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Hoffmann, R. A wiki for the life sciences where authorship matters. Nature Genetics (2008)
 
 
 
 
 

Alternative splicing in protein associated with Myc ( Pam) influences its binding to c-Myc.

We recently identified Pam (for protein associated with c-Myc), as a binding partner for the tuberous sclerosis complex (TSC) protein tuberin in brain. The highly conserved Pam homologs in Drosophila and C. elegans are neuron-specific proteins that regulate synaptic growth. The Pam gene contains 83 exons and encodes a 4,641-amino-acid polypeptide with a predicted molecular weight of approximately 510 kDa. In a previous study, we demonstrated that Pam is expressed as two forms, approximately 450 kDa in rat embryonic and a approximately 350 kDa in rat adult brain. Here we have extended that work to show the approximately 450 kDa form is expressed in rat embryonic kidney, heart, and lung and in rat cell lines, and the approximately 350 kDa form is expressed in adult rat tissues as well as in human and mouse brain and human and mouse cell lines. To understand the size difference, we investigated alternative splicing of Pam in brain and detected six isoforms in the Myc-binding region resulting from splicing of exon 53, and three new exons, 52A, 56, and 56A. We also demonstrate that the presence of exon 52A in Pam significantly enhances binding to Myc, suggesting functional importance of this alternative splicing. The presence of Pam in many cellular compartments, its spliced variants, as well as its multiple binding partners, including tuberin, make it a complex, yet intriguing protein in the nervous system.[1]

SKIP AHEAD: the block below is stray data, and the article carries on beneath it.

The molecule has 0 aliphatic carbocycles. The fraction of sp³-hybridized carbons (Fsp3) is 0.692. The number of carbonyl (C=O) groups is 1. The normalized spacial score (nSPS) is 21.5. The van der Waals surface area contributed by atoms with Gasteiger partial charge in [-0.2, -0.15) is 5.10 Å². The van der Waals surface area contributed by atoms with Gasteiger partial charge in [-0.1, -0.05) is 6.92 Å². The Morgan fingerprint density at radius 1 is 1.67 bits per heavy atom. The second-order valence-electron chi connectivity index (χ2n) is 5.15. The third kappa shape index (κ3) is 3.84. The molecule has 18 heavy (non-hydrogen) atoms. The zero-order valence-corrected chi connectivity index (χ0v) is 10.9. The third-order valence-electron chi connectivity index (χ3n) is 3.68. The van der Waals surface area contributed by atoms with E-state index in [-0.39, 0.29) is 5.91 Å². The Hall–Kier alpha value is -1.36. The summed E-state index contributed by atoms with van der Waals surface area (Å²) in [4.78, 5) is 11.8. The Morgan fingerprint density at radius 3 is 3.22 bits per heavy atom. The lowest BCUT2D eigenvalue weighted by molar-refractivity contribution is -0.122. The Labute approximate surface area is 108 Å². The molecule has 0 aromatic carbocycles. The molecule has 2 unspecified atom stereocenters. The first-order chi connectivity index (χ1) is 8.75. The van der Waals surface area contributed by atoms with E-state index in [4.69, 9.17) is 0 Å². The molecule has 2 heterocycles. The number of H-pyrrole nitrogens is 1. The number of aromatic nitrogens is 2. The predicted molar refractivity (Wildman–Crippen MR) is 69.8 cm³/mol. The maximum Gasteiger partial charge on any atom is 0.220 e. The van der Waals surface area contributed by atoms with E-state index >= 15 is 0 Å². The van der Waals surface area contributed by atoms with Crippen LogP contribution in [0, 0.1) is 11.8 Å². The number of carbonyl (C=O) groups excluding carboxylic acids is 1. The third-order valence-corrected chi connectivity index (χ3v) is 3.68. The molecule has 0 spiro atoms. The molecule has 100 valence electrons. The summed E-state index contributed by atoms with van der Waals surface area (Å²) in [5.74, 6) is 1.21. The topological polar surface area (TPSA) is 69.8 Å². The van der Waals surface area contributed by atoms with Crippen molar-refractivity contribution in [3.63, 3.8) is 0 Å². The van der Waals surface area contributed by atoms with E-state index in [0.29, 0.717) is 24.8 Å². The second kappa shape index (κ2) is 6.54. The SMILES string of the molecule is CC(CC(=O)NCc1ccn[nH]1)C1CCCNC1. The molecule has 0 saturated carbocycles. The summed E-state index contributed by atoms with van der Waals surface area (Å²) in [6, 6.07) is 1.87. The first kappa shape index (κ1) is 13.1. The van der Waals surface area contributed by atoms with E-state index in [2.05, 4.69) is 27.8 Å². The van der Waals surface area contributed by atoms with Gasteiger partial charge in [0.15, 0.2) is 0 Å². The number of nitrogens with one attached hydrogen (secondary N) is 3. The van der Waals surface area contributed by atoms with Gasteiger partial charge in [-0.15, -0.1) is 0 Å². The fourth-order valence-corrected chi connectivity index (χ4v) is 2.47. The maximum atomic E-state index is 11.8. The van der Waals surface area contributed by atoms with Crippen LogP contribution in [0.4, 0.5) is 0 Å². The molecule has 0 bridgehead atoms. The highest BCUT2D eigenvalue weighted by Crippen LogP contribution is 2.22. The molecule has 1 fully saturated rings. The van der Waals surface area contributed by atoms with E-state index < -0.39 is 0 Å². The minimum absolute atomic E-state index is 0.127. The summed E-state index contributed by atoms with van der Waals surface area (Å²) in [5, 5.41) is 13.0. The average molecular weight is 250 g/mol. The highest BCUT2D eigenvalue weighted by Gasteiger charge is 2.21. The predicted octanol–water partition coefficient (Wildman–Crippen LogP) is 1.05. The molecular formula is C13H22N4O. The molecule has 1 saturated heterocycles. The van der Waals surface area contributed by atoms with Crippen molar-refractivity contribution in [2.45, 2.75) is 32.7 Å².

References

  1. Alternative splicing in protein associated with Myc (Pam) influences its binding to c-Myc. Santos, T.M., Han, S., Bowser, M., Sazani, K., Beauchamp, R.L., Murthy, V., Bhide, P.G., Ramesh, V. J. Neurosci. Res. (2006) [Pubmed]
 
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